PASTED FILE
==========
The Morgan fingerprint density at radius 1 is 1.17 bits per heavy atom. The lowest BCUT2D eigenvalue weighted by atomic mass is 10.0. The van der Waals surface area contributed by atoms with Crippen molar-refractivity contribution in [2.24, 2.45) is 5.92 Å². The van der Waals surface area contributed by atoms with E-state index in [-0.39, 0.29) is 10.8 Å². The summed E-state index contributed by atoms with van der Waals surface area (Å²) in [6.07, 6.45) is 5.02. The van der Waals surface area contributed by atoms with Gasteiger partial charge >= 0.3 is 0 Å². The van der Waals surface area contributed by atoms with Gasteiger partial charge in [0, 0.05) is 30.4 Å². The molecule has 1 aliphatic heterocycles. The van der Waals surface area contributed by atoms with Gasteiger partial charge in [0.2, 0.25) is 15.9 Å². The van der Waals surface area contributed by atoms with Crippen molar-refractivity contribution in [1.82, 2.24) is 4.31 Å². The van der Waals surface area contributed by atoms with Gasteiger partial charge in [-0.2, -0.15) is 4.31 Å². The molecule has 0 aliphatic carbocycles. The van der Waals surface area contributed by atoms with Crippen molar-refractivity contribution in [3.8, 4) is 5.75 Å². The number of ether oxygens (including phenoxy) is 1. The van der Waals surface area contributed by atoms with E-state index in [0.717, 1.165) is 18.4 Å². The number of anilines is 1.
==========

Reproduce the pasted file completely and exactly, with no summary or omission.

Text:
The Morgan fingerprint density at radius 1 is 1.17 bits per heavy atom. The lowest BCUT2D eigenvalue weighted by atomic mass is 10.0. The van der Waals surface area contributed by atoms with Crippen molar-refractivity contribution in [2.24, 2.45) is 5.92 Å². The van der Waals surface area contributed by atoms with E-state index in [-0.39, 0.29) is 10.8 Å². The summed E-state index contributed by atoms with van der Waals surface area (Å²) in [6.07, 6.45) is 5.02. The van der Waals surface area contributed by atoms with Gasteiger partial charge >= 0.3 is 0 Å². The van der Waals surface area contributed by atoms with Gasteiger partial charge in [0, 0.05) is 30.4 Å². The molecule has 1 aliphatic heterocycles. The van der Waals surface area contributed by atoms with Gasteiger partial charge in [0.2, 0.25) is 15.9 Å². The van der Waals surface area contributed by atoms with Crippen molar-refractivity contribution in [1.82, 2.24) is 4.31 Å². The van der Waals surface area contributed by atoms with Gasteiger partial charge in [-0.2, -0.15) is 4.31 Å². The molecule has 0 aliphatic carbocycles. The van der Waals surface area contributed by atoms with Crippen molar-refractivity contribution in [3.8, 4) is 5.75 Å². The number of ether oxygens (including phenoxy) is 1. The van der Waals surface area contributed by atoms with E-state index in [0.717, 1.165) is 18.4 Å². The number of anilines is 1.